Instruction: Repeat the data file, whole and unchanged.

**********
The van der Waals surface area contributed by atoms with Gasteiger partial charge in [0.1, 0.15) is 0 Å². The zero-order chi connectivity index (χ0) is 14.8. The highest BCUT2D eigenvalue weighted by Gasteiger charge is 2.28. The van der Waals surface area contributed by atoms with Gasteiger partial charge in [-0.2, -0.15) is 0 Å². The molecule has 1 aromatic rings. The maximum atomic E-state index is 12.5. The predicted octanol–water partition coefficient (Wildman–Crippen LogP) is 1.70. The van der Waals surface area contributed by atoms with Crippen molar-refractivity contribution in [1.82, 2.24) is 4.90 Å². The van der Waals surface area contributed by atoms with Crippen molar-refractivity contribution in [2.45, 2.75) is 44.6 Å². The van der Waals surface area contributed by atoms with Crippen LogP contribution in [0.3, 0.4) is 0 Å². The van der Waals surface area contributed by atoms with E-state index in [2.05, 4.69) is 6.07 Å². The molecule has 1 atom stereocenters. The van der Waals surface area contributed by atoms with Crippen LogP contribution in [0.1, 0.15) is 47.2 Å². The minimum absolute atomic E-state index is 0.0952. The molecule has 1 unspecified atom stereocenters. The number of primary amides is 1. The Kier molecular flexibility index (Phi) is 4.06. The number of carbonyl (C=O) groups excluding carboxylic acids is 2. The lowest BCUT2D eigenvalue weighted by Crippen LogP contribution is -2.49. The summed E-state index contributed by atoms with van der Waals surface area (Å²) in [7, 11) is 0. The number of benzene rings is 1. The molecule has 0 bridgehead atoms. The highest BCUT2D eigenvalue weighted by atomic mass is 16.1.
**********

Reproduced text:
The van der Waals surface area contributed by atoms with Gasteiger partial charge in [0.1, 0.15) is 0 Å². The zero-order chi connectivity index (χ0) is 14.8. The highest BCUT2D eigenvalue weighted by Gasteiger charge is 2.28. The van der Waals surface area contributed by atoms with Gasteiger partial charge in [-0.2, -0.15) is 0 Å². The molecule has 1 aromatic rings. The maximum atomic E-state index is 12.5. The predicted octanol–water partition coefficient (Wildman–Crippen LogP) is 1.70. The van der Waals surface area contributed by atoms with Crippen molar-refractivity contribution in [1.82, 2.24) is 4.90 Å². The van der Waals surface area contributed by atoms with Crippen molar-refractivity contribution in [2.45, 2.75) is 44.6 Å². The van der Waals surface area contributed by atoms with Crippen LogP contribution in [0.3, 0.4) is 0 Å². The van der Waals surface area contributed by atoms with E-state index in [2.05, 4.69) is 6.07 Å². The molecule has 1 atom stereocenters. The van der Waals surface area contributed by atoms with Crippen LogP contribution in [0.1, 0.15) is 47.2 Å². The minimum absolute atomic E-state index is 0.0952. The molecule has 1 unspecified atom stereocenters. The number of primary amides is 1. The Kier molecular flexibility index (Phi) is 4.06. The number of carbonyl (C=O) groups excluding carboxylic acids is 2. The lowest BCUT2D eigenvalue weighted by Crippen LogP contribution is -2.49. The summed E-state index contributed by atoms with van der Waals surface area (Å²) in [7, 11) is 0. The number of benzene rings is 1. The molecule has 0 bridgehead atoms. The highest BCUT2D eigenvalue weighted by atomic mass is 16.1.